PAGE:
Healthful Yummy Holiday Baking: Discovering a New-to-Me Alternative to Table Sugar

Recently I had the privilege of attending a holiday baking class called “Making the Swap” with Angie Law of Angie’s Option GRM. Angie is a wonderful wife, mother and grandmother. She loves to share tasty food with her family without people getting sick afterwards from harmful ingredients. She has an incredible healing story. Her healing led her to study nutrition and seek out healthful foods. So this class is one of the fruits of her healing journey as she teaches about nutrition. She made these yummy treats I’m showing here without any white sugar or white flour. Can you believe it? They look too pretty to be made without those common white ingredients, don’t they?

The top photo shows her sugar cookies before baking. This photo below features her apple pie recipe.

Isn’t it gorgeous? Great pie-making skills Angie!

This is her scrumptious caramel corn.

These are her meringue cookies. She had some lemon custard to dip these cookies in and then they tasted like lemon meringue pie!

We had a few savory goodies too. Above is Angie’s pepper jelly. It was spicy and good! The white base is a cream cheese to counteract the spice. These crackers below are to pair up with the pepper jelly. So delicious! Again, no white flour is used! We also enjoyed biscuits and gravy. I’m sorry I didn’t get a photo of those. They were super yum as well.

The buttercream frosting above goes on the sugar cookies below. Yum, yum, yum! If you want to color the frosting, I suggest these natural food dyes here, made from colors found in natural substances.

I saved the best for last…the grand finale! Of course, it has to involve chocolate! These chocolate cookies were so a-MAZ-ing! My favorite treat of the night!

I loved it all, but I was disappointed Angie didn’t have any pumpkin treats. How can you have a holiday baking class without pumpkin pie? I asked about that. Angie somewhat dolefully confessed that she doesn’t like pumpkin pie. Her lovely assistant, Angelica, however, said she has a good recipe for it. Yay! It’s included in the cookbook that Angie and Angelica collaborated on. I have a link for it at the bottom of this post.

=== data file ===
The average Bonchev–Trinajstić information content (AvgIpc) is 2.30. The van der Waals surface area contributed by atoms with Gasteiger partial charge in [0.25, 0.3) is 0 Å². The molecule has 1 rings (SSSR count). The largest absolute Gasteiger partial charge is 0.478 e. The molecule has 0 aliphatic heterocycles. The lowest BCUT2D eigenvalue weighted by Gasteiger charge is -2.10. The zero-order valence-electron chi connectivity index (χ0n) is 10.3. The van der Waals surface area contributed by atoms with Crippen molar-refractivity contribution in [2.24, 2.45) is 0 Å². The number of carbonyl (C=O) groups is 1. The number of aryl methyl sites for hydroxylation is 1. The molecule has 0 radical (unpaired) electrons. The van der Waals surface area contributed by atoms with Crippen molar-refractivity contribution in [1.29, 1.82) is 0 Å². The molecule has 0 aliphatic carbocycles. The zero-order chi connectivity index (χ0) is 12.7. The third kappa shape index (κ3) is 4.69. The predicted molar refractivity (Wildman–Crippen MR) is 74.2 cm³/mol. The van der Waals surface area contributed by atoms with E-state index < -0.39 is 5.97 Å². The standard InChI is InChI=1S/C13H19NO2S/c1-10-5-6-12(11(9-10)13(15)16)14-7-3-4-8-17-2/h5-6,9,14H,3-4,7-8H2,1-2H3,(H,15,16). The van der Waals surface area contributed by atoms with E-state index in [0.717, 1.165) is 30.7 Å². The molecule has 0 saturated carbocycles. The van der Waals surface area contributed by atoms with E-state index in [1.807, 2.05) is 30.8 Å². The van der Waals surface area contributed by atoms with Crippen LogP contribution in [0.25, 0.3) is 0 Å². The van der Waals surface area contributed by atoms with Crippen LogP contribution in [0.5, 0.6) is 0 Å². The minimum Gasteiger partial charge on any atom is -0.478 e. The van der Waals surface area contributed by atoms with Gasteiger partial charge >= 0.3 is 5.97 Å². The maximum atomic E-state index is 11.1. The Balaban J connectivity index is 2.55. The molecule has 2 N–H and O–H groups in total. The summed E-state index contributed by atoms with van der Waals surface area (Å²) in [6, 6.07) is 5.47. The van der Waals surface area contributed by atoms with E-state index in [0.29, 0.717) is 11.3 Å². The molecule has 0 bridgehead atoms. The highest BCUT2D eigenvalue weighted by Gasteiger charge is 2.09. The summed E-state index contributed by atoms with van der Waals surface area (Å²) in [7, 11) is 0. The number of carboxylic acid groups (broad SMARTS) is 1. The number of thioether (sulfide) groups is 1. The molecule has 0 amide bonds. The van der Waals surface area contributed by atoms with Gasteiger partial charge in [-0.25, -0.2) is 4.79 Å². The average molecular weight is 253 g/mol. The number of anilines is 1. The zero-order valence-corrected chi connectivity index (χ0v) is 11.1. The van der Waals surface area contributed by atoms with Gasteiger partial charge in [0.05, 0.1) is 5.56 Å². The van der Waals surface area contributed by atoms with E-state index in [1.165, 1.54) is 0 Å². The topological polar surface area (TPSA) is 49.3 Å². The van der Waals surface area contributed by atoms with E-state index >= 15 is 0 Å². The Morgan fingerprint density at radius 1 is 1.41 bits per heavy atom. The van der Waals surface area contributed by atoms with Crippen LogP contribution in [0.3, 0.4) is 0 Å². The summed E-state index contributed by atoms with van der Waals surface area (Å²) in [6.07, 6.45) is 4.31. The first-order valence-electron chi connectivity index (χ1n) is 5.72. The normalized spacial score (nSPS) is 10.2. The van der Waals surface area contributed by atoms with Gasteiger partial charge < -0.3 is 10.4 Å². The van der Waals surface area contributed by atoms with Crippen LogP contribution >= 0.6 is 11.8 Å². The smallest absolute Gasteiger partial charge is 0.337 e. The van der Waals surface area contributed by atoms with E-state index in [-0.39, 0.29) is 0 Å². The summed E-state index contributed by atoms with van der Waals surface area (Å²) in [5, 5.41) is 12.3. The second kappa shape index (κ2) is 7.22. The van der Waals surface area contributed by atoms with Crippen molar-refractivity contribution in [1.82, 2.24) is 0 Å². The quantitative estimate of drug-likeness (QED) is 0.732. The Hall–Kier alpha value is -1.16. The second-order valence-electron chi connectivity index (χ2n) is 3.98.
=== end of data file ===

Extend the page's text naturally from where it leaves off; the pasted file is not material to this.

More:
So how does Angie make all these beautiful and yummy treats? She swaps out healthful ingredients for the not-so-healthful ones. She uses khorason flour (aka kamut flour) for the white flour, which is heirloom wheat flour. Go here to learn more. For the sweetener, her “secret weapon” is trehalose.

What is trehalose?

Is this some fake sugar like sucralose, aspartame, or saccharine? No! This comes from natural substances such as, and this sounds a little bit gross, so hang in there with me, mushrooms, as well as other edible fungi, lobsters, shrimp, prawn, bread, brewer’s yeast, and insects. At first blush hearing this, I am tempted to say, eww! But I have learned to say, “Interesting! Tell me more!” when I am shocked or disgusted by something people I trust say something.

OK, so here’s the answer to “Tell me more about trehalose.”

It was first isolated from the ergot of rye grain, in 1832. Now, that sounds gross too! Ergot is a fungus, just like mushrooms. At that time it was given the name “a-D-glucopyranosyl a-D-glucopyranoside” according to organic chemistry nomenclature. The common name “trehalose” comes from when it was later isolated from a beetle from the Iraqi desert! Oh my! According to the Weston A. Price foundation:

“The term ‘trehalose’ was coined in later years when the same substance [a-D-glucopyranosyl a-D-glucopyranoside] was identified as a component of the secretions of a beetle in the Iraqi desert. These secretions, known by native peoples to be edible and sweet, were called the ‘trehala manna.’ Some people believe that this is a similar substance to the manna that was gathered and eaten by the Israelites of the Old Testament.” (source: WAPF website)

OK, it still sounds a little gross, but when you think about, honey comes from an insect, and I’m fine with eating that. I guess I’m ok with eating trehalose.

So hey, if you have to or choose to avoid regular white sugar then this healthful sweetener really is like manna from heaven! For decades my dear mother has avoided white sugar because it literally makes her sick. She attended the class with me and enjoyed the samples right along with me with no reactions. So trehalose is manna for her.

The WAPF basically says it’s OK to consume it as long as you don’t lack the enzyme to digest it, trehalase, which is the case for some people. Angie said the sweetener is half as sweet as regular white sugar. She doesn’t have a super sweet tooth (like I do) so she is fine with that. If you want things sweeter she says to supplement with this sweetener, Sweetandhealthyx5, which is trehalose mixed with organic stevia leaf exract and xylitol. I’m not that thrilled about xylitol as last time I consumed it I got sick so I’ll forego it.

Where can you get Angie’s recipes? I’m so glad you asked! Go to Angie’s website here to order her Make the Swap Cookbook! It’s a digital download for $9.97 so you can get it right away! Happy holiday baking! If you make anything from it I’d love to hear what you made in the comments below. I’d love to see photos too!

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